Minnehaha County votes to bolster prosecutors, public defense
An equal justice statue sits outside the doors of the Minnehaha County Courthouse in Sioux Falls. (John Hult/South Dakota Searchlight)
SIOUX FALLS – Federal grant funding from the Violence Against Women Act could soon bring a domestic violence specialist to the Minnehaha County State’s Attorney’s Office to help shepherd victims through the criminal justice system.
The Minnehaha County Commission voted unanimously on Tuesday to allow State’s Attorney Daniel Haggar to apply for a Services, Training, Officers, and Prosecutors grant, which is federal funding administered through the state Department of Public Safety.
The county agreed to fund 25% of the salary for an eighth victim-witness assistant in Haggar’s office, covering $21,578 of the $86,716 annual expense.
The new position would be dedicated to intimate partner violence cases “where the offender is deemed to be a high risk for lethality or a high risk to re-offend,” according to Haggar’s letter to county commissioners.
The grant funding runs for one year, Haggar told commissioners, but it can be renewed each year.
On the defense lawyer side, commissioners unanimously approved moving a legal assistant’s position at the Minnehaha County Public Defender’s Office from part-time to full-time.
The county created the position in 2020 in hopes of easing the burden for Public Defender Traci Smith’s legal team, but the part-time nature of the position clashed with cost-of-living realities in Sioux Falls. Three times, the office hired and trained someone to do the work, and on all three occasions the person left for full-time work in short order.
Essentially, once each person was trained as a legal assistant, they took advantage of labor-hungry law firms that offered benefits and full-time wages.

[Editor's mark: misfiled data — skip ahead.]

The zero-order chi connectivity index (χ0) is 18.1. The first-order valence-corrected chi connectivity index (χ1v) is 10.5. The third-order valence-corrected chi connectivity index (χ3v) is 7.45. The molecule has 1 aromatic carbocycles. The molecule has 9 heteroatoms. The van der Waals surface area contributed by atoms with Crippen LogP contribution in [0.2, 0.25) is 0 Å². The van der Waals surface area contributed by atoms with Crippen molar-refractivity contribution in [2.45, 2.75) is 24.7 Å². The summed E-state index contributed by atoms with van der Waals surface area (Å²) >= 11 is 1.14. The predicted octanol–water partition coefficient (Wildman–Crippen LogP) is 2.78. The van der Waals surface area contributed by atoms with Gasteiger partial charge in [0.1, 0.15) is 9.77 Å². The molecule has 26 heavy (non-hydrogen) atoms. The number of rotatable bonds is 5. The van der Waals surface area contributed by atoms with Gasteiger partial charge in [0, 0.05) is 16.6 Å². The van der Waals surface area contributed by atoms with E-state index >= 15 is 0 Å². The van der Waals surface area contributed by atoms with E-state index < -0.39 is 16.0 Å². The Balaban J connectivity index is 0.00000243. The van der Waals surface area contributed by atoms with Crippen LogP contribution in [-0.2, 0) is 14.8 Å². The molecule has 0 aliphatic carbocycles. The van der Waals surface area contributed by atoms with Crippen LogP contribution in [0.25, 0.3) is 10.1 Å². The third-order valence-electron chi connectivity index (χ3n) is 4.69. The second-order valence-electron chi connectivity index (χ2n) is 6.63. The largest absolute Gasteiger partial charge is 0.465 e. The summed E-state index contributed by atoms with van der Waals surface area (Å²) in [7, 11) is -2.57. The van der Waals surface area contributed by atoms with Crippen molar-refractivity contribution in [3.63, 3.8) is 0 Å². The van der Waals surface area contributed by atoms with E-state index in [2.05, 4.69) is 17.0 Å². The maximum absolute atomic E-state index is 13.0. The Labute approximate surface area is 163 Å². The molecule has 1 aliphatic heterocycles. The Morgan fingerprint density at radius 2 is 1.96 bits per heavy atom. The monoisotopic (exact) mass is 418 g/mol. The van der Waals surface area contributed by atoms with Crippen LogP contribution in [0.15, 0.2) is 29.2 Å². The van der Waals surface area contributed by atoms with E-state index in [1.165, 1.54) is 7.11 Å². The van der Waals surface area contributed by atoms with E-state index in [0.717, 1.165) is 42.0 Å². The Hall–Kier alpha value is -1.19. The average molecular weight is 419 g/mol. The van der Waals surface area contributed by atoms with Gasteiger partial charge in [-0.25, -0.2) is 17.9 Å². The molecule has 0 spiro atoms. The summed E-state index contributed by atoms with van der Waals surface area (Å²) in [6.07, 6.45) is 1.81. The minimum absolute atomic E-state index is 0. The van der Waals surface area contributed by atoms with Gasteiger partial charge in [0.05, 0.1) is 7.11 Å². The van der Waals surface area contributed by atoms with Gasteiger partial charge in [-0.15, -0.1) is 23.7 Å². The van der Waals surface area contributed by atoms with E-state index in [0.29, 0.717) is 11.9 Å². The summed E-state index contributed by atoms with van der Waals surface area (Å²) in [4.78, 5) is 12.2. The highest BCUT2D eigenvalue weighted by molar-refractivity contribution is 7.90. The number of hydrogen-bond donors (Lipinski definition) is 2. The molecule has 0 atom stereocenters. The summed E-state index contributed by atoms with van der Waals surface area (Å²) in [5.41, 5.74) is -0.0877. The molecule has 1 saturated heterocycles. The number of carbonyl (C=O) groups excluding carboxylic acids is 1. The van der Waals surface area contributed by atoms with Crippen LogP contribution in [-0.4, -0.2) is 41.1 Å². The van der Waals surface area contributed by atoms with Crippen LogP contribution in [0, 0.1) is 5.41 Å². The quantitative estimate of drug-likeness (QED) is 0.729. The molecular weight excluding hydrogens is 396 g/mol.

“Each time the person would leave, the exit interviews indicated that the cost of day care made it too difficult to stay in the position,” Smith told commissioners.
Leftover money from staff turnover would help fund the transition from part-time to full-time, Smith told commissioners, so she’d only need a supplement in her budget of $30,000 to cover the $64,000 cost. She had previously signaled a need for a new full-time position in 2024.
Commissioner Joe Kipley said the money-saving goal of keeping the position part-time hadn’t worked out as the county hoped.
“I think sometimes we get pennywise and pound foolish,” said Kipley. “I think we need to get more strategic with our hiring.”
SUPPORT NEWS YOU TRUST.
GET THE MORNING HEADLINES DELIVERED TO YOUR INBOX
Our stories may be republished online or in print under Creative Commons license CC BY-NC-ND 4.0. We ask that you edit only for style or to shorten, provide proper attribution and link to our web site. Please see our republishing guidelines for use of photos and graphics. Please see our republishing guidelines for use of photos and graphics.